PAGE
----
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Posted by Jeremy Lin on Apr 22nd, 2024

Energy Stars Align

The oil market has been interesting lately and, to the surprise of many, has been the biggest silent outperformer this year. There is no shortage of geopolitical events to choose from that’s leading to a higher risk premium in oil with Brent breaking $90, whether it’s the Houthis missile attacks in the Red Sea leading to a massive re-route of trade, Ukraine’s drone strikes on Russian refineries, and the latest escalation between Israel and Iran leading to some news outlets using WWIII as click bait-y headlines. Given the run-up in oil prices, Canadian oil equities have clearly benefitted from the much higher torque. But there is a layer of even better news: The Transmountain Expansion (TMX) continues to look to be in operation by May, which would lead to much better pricing on the Western Canadian Select (WCS). With the current setup for the oil markets, some key questions that we often get from investors are: How sustainable is the rally in Canadian energy names?

To determine if oil equities are overstretched, we can look at the debt-adjusted cash flow (DACF) multiples of the major integrated oil names and see how the valuation has shifted in light of the recent oil move. From Exhibit 1, the DACF multiples for the Canadian integrated have been fairly range-bound over the last year, also in line with WTI, which has been in the $70 - $85 range. As a starting point, we can infer that the valuations of the companies have been commensurate with the movements in the underlying oil price deck and in line with where the equities should trade in the cycle historically over the last couple of years. Typically, in the commodities cycle, higher prices are usually coupled with lower multiples as market participants will usually price in lower normalized prices and vice versa, so a cause of concern would be if valuation starts trending towards the 6.5x – 7.0x+ area if oil prices continue to stay in the upper bounds of the $70 - $90 range or higher.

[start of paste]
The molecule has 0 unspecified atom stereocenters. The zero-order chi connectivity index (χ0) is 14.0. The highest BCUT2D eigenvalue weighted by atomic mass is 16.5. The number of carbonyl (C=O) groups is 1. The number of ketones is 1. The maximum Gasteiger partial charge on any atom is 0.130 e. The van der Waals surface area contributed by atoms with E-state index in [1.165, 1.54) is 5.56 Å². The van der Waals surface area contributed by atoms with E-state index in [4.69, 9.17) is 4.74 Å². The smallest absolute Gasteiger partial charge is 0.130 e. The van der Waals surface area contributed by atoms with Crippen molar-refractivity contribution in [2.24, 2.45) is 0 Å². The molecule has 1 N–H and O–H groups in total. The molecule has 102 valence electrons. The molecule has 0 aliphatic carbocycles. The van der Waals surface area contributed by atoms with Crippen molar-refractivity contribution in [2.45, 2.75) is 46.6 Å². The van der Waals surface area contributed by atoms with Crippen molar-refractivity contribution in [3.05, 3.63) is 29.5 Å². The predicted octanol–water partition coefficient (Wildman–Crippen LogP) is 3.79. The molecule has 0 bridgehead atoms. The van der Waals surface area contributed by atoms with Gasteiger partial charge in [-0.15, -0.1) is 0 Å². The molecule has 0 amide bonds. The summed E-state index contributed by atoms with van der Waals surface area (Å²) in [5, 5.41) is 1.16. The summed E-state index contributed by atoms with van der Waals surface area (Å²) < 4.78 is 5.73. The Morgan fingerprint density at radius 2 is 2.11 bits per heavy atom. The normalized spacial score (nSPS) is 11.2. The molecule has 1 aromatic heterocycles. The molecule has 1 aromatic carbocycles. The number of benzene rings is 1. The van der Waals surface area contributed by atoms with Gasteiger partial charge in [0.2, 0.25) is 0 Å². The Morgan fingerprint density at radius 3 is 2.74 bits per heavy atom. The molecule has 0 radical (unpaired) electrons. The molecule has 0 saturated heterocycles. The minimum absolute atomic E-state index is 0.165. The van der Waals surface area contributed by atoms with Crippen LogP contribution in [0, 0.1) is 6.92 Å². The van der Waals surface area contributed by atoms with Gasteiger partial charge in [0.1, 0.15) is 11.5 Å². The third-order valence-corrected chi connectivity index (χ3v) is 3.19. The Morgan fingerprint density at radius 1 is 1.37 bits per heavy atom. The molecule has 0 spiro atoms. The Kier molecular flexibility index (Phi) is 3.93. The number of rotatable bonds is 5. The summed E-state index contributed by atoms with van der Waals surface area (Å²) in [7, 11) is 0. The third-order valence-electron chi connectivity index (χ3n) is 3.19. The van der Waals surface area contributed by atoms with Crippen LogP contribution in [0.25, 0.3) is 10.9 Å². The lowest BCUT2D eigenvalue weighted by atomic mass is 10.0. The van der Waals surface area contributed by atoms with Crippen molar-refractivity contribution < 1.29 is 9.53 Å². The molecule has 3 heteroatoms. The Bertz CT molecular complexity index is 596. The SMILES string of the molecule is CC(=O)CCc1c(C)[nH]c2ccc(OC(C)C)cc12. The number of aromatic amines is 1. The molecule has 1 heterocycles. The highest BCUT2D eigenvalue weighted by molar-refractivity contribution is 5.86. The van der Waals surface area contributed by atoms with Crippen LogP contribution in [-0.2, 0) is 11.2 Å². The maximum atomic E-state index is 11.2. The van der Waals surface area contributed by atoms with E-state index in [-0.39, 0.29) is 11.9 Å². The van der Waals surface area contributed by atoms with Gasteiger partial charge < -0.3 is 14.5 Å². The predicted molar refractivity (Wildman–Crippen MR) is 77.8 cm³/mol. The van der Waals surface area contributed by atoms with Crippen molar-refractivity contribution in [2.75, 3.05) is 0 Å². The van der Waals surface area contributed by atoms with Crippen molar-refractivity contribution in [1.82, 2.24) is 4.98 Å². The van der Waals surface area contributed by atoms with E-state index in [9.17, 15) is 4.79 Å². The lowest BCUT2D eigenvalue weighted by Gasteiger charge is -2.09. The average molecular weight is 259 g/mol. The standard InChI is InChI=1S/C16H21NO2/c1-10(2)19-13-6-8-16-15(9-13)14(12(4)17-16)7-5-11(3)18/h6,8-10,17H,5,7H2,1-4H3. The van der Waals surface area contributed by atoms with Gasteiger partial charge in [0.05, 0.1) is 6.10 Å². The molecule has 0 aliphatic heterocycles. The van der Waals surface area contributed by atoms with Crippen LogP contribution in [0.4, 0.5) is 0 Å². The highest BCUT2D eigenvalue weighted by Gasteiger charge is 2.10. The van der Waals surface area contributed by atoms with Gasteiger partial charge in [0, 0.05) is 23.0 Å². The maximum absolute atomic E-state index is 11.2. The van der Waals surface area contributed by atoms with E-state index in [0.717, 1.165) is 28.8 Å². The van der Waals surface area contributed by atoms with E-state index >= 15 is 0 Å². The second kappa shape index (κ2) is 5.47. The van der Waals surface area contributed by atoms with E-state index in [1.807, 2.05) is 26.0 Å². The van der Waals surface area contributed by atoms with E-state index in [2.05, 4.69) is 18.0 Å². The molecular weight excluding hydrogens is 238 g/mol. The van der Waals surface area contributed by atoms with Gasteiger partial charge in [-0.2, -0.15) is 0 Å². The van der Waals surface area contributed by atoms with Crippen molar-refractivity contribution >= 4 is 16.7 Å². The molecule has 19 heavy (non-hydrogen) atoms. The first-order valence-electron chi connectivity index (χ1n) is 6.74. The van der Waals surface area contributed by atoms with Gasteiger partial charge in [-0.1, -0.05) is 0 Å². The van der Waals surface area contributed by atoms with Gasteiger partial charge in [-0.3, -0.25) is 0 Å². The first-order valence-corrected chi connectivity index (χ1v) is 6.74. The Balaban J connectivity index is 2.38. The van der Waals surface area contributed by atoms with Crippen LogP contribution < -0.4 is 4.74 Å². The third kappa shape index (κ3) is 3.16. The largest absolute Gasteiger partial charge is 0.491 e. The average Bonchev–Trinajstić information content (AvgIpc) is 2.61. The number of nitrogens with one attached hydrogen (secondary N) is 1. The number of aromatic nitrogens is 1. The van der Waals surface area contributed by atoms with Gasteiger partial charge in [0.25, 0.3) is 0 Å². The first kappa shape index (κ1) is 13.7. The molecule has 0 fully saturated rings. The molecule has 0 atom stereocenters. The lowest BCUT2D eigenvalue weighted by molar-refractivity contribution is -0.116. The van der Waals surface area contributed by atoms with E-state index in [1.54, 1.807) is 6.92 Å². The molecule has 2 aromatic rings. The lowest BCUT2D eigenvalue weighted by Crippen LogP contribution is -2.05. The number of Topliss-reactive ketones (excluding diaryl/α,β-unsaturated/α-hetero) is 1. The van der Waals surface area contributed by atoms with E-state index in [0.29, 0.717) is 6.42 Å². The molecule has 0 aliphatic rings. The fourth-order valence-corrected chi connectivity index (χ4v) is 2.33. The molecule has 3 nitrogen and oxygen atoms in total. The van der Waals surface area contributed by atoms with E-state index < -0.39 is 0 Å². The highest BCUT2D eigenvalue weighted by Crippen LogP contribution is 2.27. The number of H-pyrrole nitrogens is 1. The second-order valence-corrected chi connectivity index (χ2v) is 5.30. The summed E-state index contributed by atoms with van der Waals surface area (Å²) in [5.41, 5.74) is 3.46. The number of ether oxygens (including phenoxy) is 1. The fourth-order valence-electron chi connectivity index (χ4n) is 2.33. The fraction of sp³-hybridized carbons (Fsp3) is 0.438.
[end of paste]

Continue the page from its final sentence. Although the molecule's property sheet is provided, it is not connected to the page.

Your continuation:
To gauge the broader valuation in the Canadian energy space further, we looked at the valuation of larger-cap integrated oils versus the intermediates and juniors. Interestingly, the valuation gap between the intermediate producers versus the large caps has widened since the 2021 lows. The valuation gap for junior producers is even more pronounced, with multiples virtually unchanged over the last few years, and the valuation spread to larger caps is the widest it has been in 25 years, excluding the COVID-19 years, as shown in Exhibit 2. We speculate the main reason for this valuation gap is due to many institutional investors divesting their oil & gas investments during COVID-19 in chasing clean energy/ESG names, so oil & gas specialists either were repurposed to other sectors or left the industry altogether.